College does not provide constants. Students move dorms and residencies every year, friends graduate and move on and classes switch every semester. 

I might be wrong, but if you ask an incoming college freshman and an incoming college senior where home is, their answers would be quite different. 

In these four years, we experience nothing but change.  

My blue 2012 Rav-4 that I lovingly named Cecilia and my pink duffel bag have provided consistency amidst all the change.  

I have spent too many Friday afternoons packing my pink duffel bag into my hatchback, preparing for the weekend’s unplanned itinerary. Cecilia’s back seat quickly became my traveling library where I would prescribe books to passengers. Her dashboard became my garden of dried flowers from past adventures and sunset cruises to “Ventura Highway” by America.  

However, this all changed a few months ago when Cecilia got rear-ended and was deemed un-drivable. Shortly following this, I noticed a tear in my pink duffel bag. Not to be dramatic, but my world was falling apart. Immediately I thought it was a metaphor for something.  

When I left Cecilia at the shop, I also left the dried flowers on the dashboard. It was a memento of hope. As long as the flowers were there, Cecilia would be fine.  

In my time away from the steering wheel, I was forced to surrender. Learning how to be a passenger can be a difficult thing when you’re always sitting in the driver’s seat.  

The things that we think are constants can change in a matter of seconds. 

I realized the things that I thought were constants, my car, and my duffel bag were never really that at all. Home was not my car or my duffel bag. Home was in the people who filled the seats and the stories I collected in the side pockets along the way.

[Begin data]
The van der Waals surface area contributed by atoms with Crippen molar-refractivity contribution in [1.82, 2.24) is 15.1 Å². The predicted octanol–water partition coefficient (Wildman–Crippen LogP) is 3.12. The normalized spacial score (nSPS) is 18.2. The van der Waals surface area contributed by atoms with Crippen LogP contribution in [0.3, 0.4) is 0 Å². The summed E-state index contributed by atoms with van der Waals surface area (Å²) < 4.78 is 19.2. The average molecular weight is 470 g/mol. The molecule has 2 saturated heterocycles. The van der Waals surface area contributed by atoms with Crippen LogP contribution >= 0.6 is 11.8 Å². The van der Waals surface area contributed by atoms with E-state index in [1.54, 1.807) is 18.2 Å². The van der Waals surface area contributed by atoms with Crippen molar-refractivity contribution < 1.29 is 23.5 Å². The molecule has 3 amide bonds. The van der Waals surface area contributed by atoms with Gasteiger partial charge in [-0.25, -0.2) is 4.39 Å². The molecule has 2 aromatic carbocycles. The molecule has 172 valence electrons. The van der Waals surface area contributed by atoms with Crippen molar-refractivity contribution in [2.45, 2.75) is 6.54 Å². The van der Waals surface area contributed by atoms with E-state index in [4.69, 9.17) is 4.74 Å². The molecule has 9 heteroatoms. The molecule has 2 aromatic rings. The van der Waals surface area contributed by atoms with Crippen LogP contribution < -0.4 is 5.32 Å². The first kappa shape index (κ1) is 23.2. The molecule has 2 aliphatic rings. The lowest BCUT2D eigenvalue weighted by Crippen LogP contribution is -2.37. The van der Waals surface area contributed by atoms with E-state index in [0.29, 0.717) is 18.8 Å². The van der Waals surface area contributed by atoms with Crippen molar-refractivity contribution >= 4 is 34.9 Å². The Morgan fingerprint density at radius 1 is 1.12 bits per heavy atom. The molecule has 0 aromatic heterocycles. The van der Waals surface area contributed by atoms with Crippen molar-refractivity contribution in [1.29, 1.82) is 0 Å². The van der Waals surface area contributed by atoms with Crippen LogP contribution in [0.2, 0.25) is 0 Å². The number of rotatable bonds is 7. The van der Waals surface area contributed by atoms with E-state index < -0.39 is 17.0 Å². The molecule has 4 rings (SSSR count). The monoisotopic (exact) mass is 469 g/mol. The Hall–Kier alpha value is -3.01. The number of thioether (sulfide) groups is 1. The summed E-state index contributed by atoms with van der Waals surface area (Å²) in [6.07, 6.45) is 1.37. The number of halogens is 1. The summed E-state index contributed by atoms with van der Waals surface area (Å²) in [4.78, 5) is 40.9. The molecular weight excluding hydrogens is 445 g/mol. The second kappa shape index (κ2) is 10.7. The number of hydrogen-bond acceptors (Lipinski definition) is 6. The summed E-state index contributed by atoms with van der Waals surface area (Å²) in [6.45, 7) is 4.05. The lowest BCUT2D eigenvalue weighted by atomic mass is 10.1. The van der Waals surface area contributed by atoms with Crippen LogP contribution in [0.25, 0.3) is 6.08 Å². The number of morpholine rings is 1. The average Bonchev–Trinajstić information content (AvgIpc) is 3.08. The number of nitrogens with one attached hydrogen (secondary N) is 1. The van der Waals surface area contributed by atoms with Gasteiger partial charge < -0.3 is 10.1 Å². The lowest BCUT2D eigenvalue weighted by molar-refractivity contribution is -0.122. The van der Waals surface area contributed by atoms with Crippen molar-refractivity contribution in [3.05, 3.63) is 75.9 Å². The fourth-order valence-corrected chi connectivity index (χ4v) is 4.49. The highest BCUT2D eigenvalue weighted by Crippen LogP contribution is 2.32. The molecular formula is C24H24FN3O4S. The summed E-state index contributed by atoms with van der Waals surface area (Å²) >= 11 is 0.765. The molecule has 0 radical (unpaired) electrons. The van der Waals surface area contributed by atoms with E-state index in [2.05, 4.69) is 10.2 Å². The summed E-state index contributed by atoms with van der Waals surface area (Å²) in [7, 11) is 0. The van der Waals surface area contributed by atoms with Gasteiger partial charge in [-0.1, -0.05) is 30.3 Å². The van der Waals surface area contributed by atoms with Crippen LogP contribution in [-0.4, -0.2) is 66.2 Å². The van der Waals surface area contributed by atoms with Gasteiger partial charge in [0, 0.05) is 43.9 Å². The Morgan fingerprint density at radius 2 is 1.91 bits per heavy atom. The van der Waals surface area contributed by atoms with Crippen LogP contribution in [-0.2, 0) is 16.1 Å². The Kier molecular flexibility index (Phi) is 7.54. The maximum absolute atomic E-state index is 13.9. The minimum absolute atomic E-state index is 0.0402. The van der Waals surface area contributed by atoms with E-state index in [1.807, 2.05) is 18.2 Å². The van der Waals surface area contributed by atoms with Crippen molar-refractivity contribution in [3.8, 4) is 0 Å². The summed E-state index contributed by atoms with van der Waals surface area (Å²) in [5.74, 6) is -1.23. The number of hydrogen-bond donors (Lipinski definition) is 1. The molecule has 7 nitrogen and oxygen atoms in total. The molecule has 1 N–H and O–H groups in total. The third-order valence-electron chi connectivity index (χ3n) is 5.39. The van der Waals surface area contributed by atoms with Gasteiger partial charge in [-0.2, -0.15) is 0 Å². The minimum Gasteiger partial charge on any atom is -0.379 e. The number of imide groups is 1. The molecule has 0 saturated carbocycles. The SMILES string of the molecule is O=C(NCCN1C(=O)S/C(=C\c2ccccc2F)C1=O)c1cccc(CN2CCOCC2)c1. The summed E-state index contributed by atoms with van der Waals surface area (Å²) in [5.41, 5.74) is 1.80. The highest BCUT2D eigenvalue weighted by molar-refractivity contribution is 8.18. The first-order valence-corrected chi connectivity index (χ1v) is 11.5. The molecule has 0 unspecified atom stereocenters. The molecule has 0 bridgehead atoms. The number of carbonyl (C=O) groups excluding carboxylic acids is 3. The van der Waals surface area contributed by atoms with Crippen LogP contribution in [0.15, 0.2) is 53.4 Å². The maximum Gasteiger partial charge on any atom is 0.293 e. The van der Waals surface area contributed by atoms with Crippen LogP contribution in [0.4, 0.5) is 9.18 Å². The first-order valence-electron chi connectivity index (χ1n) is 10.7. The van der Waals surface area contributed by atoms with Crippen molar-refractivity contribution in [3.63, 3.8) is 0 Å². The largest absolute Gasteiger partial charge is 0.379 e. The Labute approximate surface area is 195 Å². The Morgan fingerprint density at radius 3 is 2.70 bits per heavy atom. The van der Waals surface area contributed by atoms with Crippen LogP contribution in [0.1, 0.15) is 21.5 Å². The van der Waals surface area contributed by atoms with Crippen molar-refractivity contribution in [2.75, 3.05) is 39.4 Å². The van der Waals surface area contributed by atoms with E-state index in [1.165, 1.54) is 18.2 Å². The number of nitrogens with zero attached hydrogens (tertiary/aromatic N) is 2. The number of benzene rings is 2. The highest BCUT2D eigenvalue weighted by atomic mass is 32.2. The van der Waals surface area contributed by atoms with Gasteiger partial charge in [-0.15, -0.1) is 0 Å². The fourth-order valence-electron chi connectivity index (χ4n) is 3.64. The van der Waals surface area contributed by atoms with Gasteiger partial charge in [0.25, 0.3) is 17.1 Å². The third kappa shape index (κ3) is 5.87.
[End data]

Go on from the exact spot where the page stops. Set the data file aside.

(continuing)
Objects and things may furnish a home, but they are not what makes the space a home. A true home is rooted in our memory and affinity for the stories we create. 

As things continue to change around us, some people may not have discovered their home yet and that is okay. It’s easy to sit in the driver’s seat without looking in the rearview mirror, especially when the road ahead seems to be straight, flat and never-ending. 

To be honest, right now it does not feel like I have a physical home, perhaps it lies somewhere between school and the city I love and my family an hour away. 

Nevertheless, my Cecilia returned on a rainy day in September still holding the dried wildflowers. However, this time I let my friends sit in the driver’s seat.  

This year I am sitting in the passenger seat, surrendering the aux to the people behind me, the windows down with my un-brushed hair flying in the wind, the road-hugging us from either side, driving on the edge of possibility to continue going forward or to turn around to the familiar road behind us. 

It may not be a constant, and I certainly am not a science student, but Newton’s first law of motion states that an object in motion must stay in motion. 

And for now, that sounds good to me.